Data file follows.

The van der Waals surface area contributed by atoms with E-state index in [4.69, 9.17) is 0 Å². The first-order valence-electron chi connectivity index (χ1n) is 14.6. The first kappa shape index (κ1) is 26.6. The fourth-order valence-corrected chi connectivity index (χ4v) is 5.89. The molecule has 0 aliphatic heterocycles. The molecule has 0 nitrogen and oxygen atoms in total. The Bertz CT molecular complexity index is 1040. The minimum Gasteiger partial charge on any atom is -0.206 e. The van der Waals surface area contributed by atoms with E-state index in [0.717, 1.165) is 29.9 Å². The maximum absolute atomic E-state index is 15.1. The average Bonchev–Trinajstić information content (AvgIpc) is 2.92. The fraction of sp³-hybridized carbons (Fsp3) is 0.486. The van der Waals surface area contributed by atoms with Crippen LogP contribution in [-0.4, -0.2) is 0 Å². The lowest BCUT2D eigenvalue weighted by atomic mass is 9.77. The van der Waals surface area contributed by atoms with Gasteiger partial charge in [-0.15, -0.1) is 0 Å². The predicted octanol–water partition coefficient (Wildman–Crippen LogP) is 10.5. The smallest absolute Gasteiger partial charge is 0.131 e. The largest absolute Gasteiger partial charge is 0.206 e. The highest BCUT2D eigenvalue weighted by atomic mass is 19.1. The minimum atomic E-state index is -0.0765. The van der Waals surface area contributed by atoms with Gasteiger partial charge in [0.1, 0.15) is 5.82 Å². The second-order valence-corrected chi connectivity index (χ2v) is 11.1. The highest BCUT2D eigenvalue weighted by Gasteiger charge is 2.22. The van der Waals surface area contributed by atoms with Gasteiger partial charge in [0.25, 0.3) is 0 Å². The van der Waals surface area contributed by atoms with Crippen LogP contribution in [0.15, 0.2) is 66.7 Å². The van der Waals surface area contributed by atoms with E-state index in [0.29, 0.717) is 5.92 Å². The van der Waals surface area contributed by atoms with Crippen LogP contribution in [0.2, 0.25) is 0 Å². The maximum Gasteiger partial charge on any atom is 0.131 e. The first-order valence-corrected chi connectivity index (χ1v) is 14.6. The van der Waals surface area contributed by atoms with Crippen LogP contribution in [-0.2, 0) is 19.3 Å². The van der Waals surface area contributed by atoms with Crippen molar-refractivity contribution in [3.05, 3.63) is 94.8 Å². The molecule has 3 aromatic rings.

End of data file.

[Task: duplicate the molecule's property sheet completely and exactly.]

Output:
The van der Waals surface area contributed by atoms with E-state index in [4.69, 9.17) is 0 Å². The first-order valence-electron chi connectivity index (χ1n) is 14.6. The first kappa shape index (κ1) is 26.6. The fourth-order valence-corrected chi connectivity index (χ4v) is 5.89. The molecule has 0 aliphatic heterocycles. The molecule has 0 nitrogen and oxygen atoms in total. The Bertz CT molecular complexity index is 1040. The minimum Gasteiger partial charge on any atom is -0.206 e. The van der Waals surface area contributed by atoms with E-state index in [0.717, 1.165) is 29.9 Å². The maximum absolute atomic E-state index is 15.1. The average Bonchev–Trinajstić information content (AvgIpc) is 2.92. The fraction of sp³-hybridized carbons (Fsp3) is 0.486. The van der Waals surface area contributed by atoms with Crippen LogP contribution in [-0.4, -0.2) is 0 Å². The lowest BCUT2D eigenvalue weighted by atomic mass is 9.77. The van der Waals surface area contributed by atoms with Gasteiger partial charge in [-0.15, -0.1) is 0 Å². The predicted octanol–water partition coefficient (Wildman–Crippen LogP) is 10.5. The smallest absolute Gasteiger partial charge is 0.131 e. The largest absolute Gasteiger partial charge is 0.206 e. The highest BCUT2D eigenvalue weighted by atomic mass is 19.1. The minimum atomic E-state index is -0.0765. The van der Waals surface area contributed by atoms with Gasteiger partial charge in [0.1, 0.15) is 5.82 Å². The second-order valence-corrected chi connectivity index (χ2v) is 11.1. The highest BCUT2D eigenvalue weighted by Gasteiger charge is 2.22. The van der Waals surface area contributed by atoms with Gasteiger partial charge in [0.25, 0.3) is 0 Å². The van der Waals surface area contributed by atoms with Crippen LogP contribution in [0.15, 0.2) is 66.7 Å². The van der Waals surface area contributed by atoms with E-state index in [0.29, 0.717) is 5.92 Å². The van der Waals surface area contributed by atoms with Crippen LogP contribution in [0.2, 0.25) is 0 Å². The maximum Gasteiger partial charge on any atom is 0.131 e. The first-order valence-corrected chi connectivity index (χ1v) is 14.6. The van der Waals surface area contributed by atoms with Crippen LogP contribution in [-0.2, 0) is 19.3 Å². The van der Waals surface area contributed by atoms with Crippen molar-refractivity contribution in [3.05, 3.63) is 94.8 Å². The molecule has 3 aromatic rings.